Filmed on location in San Francisco, "Dirty Harry" is a riveting action thriller dedicated to the police officers "who gave their lives in the line of duty." Harry Callahan (Eastwood) is a tough, streetwise cop assigned to find a vicious rooftop sniper, known as Scorpio (Robinson), who is demanding a ransom with the threat of killing again. Callahan's desperation to catch the ruthless killer leads him to disregard the Bill of Rights—and their cat-and-mouse game becomes more deadly. (Suzanne Hodges)
Special features are on Disc One of the two-disc DVD set is a feature commentary track by Eastwood Biographer Richard Schickel; the 30-minute Dirty Harry: The Original and seven-minute Dirty Harry's Way featurettes; an Interview Gallery featuring interviews with Patricia Clarkson (two minutes), Joel Cox (four minutes), Clint Eastwood (six minutes), Hal Holbrook (one minute), and Evan Kim (two minutes); and the original theatrical trailers for all five of the Dirty Harry films. On Disc Two there is a 26-minute featurette The Long Shadow Of Dirty Harry and a 1993 58-minute TV special The Man From Malpaso.
The anamorphically enhanced 2.39:1 DVD shows quite good resolution for a film this old, but it isn't as sharp as other recent re-releases. Compared to the DVD reviewed in Issue 56, this is a marked improvement, though. Shadow detail and black levels are solid, and source element artifacts are cleaned up significantly. Still, dirt specks and heavy noise can occasionally be a distraction. Minor compression artifacts can be recognized from time to time, and a digital harshness can detract from the movie. Colors are much more naturally saturated than the Issue 56 version, and while still noticeable, edge enhancement has been tamed considerably. The VC-1-encoded Blu-ray Disc appears dated and soft, with some black crush noticeable. Fleshtones have overly pumped highlights, with high overall contrast. Colors are fairly well saturated, but generally appear dated. (Danny Richelieu)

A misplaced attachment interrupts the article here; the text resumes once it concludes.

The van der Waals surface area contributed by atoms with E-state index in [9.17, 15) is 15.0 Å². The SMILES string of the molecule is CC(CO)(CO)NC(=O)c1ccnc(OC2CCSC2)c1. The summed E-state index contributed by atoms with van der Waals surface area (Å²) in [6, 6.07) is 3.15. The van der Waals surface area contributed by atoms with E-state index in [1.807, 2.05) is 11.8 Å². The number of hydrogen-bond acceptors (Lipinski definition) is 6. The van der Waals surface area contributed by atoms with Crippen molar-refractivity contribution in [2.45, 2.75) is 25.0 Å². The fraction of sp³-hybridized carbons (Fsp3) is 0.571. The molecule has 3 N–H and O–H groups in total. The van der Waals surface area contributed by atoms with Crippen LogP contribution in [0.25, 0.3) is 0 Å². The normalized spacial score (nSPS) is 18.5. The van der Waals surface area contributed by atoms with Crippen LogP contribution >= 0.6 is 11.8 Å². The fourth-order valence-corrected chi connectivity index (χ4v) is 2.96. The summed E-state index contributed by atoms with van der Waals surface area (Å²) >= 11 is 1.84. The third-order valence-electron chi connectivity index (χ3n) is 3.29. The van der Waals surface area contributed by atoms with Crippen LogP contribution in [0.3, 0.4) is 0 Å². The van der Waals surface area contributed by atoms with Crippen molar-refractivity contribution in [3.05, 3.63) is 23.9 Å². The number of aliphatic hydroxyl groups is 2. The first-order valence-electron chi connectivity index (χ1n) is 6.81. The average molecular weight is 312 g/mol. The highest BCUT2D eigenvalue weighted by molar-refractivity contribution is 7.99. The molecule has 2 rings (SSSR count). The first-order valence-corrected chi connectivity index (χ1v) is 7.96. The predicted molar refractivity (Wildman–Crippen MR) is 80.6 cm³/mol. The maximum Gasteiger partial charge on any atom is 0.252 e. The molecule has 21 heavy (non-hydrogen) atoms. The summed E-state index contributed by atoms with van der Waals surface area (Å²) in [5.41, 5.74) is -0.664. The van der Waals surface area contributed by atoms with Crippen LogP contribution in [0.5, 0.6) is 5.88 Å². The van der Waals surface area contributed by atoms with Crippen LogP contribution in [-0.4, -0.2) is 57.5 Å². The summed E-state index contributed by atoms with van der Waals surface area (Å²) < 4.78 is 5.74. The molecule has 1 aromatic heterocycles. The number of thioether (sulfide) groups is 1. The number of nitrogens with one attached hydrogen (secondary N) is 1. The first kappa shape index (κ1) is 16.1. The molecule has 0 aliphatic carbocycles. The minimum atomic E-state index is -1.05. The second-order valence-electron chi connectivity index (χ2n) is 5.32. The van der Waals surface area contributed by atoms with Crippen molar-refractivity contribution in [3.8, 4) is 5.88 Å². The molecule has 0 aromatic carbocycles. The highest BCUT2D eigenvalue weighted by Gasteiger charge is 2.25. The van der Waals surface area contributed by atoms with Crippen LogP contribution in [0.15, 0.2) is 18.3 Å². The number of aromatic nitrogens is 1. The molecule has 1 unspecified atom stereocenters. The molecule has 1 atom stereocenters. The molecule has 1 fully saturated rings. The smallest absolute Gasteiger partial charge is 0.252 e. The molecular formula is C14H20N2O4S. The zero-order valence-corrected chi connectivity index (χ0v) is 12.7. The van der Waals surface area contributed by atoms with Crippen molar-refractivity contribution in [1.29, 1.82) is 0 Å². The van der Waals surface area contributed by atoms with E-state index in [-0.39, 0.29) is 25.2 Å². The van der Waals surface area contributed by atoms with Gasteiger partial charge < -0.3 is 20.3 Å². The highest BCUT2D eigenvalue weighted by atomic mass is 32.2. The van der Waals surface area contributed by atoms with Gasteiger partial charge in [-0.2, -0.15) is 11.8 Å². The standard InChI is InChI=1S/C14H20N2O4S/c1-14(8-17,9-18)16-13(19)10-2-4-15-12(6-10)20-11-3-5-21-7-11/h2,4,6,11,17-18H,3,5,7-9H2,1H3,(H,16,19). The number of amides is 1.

The Dolby® Digital 5.1-channel soundtrack is very basic, with little surround integration or deep bass, and sounds very similar to the audio encoding on the DVD reviewed in Issue 56. Bass definition and fidelity all around sound somewhat dated, although both are adequate for the film's age. Spatial dimensionality is likewise dated, sounding constrained and lifeless. Dialogue sounds smeared at times, but the noise floor is low, and distortion is cleaned up some over the previous release. The Blu-ray Disc's lossless Dolby TrueHD encoding improves fidelity slightly, but is still noticeably dated. (Danny Richelieu)